By Emma Horn
PALM cockatoos are the rock stars of the animal kingdom! Not only do they sing incredibly well with an enormous vocal range, they can also keep the beat better than Bieber.
Seven years ago Christina Zdenek and a team of researchers from the Australian National University and University of Queensland began filming the parrots that were using sticks to drum out rhythms in tree hollows.
They looked at the spacing between beats and found that each bird had a unique rhythm.
They counted 131 drumming sequences from 18 different birds.
See the music
It’s always the male that drums, and in most cases it’s done with its left foot.
“Seventy per cent of the time when they’re drumming, they do it in front of a female,” says Ms Zdenek.
Palm cockatoos mate for life and a breeding pair will produce chicks about once a decade. So the researchers found the cockatoos drummed only up to two months before eggs were laid, when they were looking for their mate.
Palm cockatoos are native to far north Queensland and Papua New Guinea. But it’s believed only the birds in Queensland learnt to drum.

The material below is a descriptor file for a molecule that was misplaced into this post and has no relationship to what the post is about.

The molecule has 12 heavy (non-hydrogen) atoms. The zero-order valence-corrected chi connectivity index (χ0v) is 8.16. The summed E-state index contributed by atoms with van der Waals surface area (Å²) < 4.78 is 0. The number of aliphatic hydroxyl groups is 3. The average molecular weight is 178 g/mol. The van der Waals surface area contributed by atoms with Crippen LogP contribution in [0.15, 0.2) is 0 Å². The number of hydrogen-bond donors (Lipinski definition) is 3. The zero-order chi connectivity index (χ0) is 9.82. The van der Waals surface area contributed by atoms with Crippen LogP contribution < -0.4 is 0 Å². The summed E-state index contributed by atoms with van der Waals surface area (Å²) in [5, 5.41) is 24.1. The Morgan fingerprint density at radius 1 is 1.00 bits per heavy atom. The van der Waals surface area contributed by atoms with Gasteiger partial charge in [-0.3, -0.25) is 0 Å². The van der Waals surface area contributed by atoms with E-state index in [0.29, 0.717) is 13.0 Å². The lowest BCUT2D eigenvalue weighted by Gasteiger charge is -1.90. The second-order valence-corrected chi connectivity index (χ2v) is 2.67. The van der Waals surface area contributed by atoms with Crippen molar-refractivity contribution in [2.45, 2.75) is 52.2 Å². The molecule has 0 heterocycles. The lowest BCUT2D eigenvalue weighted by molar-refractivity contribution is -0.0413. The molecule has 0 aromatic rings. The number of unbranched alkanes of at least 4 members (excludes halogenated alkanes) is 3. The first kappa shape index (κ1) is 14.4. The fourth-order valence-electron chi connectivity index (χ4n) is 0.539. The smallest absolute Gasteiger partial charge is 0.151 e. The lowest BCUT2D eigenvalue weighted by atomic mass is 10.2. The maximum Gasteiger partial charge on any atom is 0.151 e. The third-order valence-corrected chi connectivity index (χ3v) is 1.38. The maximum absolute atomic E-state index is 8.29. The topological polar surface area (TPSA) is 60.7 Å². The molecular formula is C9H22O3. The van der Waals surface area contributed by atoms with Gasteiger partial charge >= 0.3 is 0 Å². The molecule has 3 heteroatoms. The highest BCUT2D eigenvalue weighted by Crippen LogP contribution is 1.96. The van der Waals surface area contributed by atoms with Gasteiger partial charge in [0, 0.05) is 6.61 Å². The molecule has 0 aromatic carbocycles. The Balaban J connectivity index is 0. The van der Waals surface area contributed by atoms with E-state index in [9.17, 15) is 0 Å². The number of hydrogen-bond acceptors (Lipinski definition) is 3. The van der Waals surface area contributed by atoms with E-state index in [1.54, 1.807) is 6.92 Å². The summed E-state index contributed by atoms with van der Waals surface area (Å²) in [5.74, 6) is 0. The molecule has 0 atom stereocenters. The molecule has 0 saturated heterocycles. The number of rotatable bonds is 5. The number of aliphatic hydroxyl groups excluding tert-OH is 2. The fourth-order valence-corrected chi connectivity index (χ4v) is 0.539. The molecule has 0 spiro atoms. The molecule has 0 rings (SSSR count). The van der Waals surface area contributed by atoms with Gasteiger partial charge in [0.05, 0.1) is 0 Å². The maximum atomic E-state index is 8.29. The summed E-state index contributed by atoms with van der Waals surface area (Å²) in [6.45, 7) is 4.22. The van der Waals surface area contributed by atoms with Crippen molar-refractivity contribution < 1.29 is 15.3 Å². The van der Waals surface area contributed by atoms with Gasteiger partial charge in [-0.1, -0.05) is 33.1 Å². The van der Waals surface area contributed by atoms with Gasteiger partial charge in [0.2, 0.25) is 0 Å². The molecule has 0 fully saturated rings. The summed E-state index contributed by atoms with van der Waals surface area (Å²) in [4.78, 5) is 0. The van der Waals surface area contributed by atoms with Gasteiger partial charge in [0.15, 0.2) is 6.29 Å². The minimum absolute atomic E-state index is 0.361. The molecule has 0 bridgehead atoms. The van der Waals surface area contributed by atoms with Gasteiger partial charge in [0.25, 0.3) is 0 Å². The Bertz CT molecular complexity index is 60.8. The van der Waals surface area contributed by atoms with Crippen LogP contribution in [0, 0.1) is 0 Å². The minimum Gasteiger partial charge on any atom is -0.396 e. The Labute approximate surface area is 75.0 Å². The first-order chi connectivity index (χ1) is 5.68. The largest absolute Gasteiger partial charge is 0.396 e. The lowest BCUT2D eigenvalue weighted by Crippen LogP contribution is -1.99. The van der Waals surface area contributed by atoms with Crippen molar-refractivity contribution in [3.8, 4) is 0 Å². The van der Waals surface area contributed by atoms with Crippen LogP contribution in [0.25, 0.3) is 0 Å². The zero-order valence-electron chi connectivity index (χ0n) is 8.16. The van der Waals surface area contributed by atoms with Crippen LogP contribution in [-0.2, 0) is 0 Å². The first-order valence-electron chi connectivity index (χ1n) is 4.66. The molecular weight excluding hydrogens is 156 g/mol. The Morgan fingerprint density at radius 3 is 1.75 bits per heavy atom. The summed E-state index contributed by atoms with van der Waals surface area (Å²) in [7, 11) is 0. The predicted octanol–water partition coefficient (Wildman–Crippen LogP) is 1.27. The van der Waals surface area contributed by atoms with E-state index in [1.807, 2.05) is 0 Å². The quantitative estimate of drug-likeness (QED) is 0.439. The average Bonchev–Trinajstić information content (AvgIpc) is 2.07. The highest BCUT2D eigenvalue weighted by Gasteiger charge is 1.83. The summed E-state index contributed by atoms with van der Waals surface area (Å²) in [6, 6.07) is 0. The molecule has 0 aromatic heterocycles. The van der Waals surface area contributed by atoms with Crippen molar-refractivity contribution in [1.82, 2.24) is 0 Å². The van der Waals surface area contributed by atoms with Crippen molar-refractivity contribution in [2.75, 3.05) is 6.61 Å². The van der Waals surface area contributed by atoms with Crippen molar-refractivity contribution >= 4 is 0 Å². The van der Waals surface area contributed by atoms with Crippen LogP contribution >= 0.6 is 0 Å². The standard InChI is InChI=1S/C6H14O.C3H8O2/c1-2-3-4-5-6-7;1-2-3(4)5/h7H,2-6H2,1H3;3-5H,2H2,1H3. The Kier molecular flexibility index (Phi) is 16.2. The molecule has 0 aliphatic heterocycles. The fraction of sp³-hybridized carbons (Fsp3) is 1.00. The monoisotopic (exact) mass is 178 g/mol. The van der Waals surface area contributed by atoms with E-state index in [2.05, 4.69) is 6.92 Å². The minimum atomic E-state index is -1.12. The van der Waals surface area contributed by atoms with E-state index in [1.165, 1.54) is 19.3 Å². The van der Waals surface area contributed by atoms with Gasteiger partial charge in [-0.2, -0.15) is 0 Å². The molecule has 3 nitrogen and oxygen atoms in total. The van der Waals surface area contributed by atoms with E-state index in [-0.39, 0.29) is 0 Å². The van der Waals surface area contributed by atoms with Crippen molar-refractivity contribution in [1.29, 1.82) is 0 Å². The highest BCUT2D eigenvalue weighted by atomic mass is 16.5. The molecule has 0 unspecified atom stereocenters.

“It could be that just some bright spark in the population at some point grabbed a stick to put on the hollow, and wanted to get the female’s attention,” says Ms Zdenek.
“He might have kept [drumming] it and then other males caught on, and all of a sudden you have the whole population doing it.
Beats and beaks
“Palm cockatoos have a very wide lower beak with a surface that can snip of a lower branch like secateurs so there’d be a very small percentage of birds around the area that have the capacity to do that.”
Because of this, Ms Zdenek says the drumming may also be a way to mark their territory.
“Those sticks are really hard to break with a beak, so the drumming could be a signal of their beak strength, and it could be to prevent another male from coming into their territory.”